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Papers of the Week

Papers: 1 Oct 2022 - 7 Oct 2022

Pharmacology/Drug Development

2022 Sep 29

J Pain

Minocycline prevents the development of key features of inflammation and pain in DSS-induced colitis in mice.


Vezza T, Molina-Tijeras J A, González-Cano R, Rodríguez-Nogales A, García F, Gálvez J, Cobos EJ
J Pain. 2022 Sep 29.
PMID: 36183969.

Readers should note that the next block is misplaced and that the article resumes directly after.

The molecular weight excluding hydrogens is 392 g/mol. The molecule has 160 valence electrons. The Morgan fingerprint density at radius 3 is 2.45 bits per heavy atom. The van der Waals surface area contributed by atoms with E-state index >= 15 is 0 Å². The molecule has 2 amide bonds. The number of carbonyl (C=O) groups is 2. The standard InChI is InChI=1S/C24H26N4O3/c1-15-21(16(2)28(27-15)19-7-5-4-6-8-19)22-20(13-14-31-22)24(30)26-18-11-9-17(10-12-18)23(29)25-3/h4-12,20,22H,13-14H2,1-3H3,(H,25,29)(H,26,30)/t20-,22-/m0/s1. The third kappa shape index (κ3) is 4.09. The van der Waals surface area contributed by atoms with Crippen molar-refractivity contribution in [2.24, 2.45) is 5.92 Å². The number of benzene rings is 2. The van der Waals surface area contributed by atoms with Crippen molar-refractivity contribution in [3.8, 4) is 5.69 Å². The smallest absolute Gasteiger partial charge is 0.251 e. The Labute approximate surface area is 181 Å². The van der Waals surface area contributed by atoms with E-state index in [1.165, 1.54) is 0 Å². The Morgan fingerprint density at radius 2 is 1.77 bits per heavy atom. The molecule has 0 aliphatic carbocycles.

Abdominal pain is a common feature in IBD patients, and greatly compromises their quality of life. Therefore, the identification of new therapeutic tools to reduce visceral pain is one of the main goals for IBD therapy. Minocycline, a broad-spectrum tetracycline antibiotic, has gained attention in the scientific community because of its immunomodulatory and anti-inflammatory properties. The aim of this study was to evaluate the potential of this antibiotic as a therapy for the management of visceral pain in dextran sodium sulfate (DSS)-induced colitis in mice. Preemptive treatment with minocycline markedly reduced histological features of intestinal inflammation and the expression of inflammatory markers (Tlr4, Tnfα, Il1ß, Ptgs2, Inos, Cxcl2 and Icam1), and attenuated the decrease of markers of epithelial integrity (Tjp1, Ocln, Muc2 and Muc3). In fact, minocycline restored normal epithelial permeability in colitic mice. Treatment with the antibiotic also reversed the changes in the gut microbiota profile induced by colitis. All these ameliorative effects of minocycline on both inflammation and dysbiosis correlated with a decrease in ongoing pain and referred hyperalgesia, and with the improvement of physical activity induced by the antibiotic in colitic mice. Minocycline might constitute a new therapeutic approach for the treatment of IBD-induced pain. Perspective: This study found that the intestinal anti-inflammatory effects of minocycline ameliorate DSS-associated pain in mice. Therefore, minocycline might constitute a novel therapeutic strategy for the treatment of IBD-induced pain.